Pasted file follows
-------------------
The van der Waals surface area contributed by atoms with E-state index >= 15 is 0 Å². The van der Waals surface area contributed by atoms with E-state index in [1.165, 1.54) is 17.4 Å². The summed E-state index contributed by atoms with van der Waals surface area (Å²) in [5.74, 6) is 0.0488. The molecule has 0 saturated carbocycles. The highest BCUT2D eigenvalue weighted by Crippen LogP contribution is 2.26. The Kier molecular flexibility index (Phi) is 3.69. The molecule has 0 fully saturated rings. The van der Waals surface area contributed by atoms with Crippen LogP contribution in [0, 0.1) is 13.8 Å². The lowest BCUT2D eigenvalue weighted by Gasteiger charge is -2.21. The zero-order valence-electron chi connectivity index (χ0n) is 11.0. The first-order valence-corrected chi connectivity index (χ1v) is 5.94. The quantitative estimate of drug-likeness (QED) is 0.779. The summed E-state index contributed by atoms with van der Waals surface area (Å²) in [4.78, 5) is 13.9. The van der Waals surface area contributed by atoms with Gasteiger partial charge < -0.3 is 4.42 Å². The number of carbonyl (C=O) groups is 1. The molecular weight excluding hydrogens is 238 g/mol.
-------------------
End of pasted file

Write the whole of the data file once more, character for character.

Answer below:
The van der Waals surface area contributed by atoms with E-state index >= 15 is 0 Å². The van der Waals surface area contributed by atoms with E-state index in [1.165, 1.54) is 17.4 Å². The summed E-state index contributed by atoms with van der Waals surface area (Å²) in [5.74, 6) is 0.0488. The molecule has 0 saturated carbocycles. The highest BCUT2D eigenvalue weighted by Crippen LogP contribution is 2.26. The Kier molecular flexibility index (Phi) is 3.69. The molecule has 0 fully saturated rings. The van der Waals surface area contributed by atoms with Crippen LogP contribution in [0, 0.1) is 13.8 Å². The lowest BCUT2D eigenvalue weighted by Gasteiger charge is -2.21. The zero-order valence-electron chi connectivity index (χ0n) is 11.0. The first-order valence-corrected chi connectivity index (χ1v) is 5.94. The quantitative estimate of drug-likeness (QED) is 0.779. The summed E-state index contributed by atoms with van der Waals surface area (Å²) in [4.78, 5) is 13.9. The van der Waals surface area contributed by atoms with Gasteiger partial charge < -0.3 is 4.42 Å². The number of carbonyl (C=O) groups is 1. The molecular weight excluding hydrogens is 238 g/mol.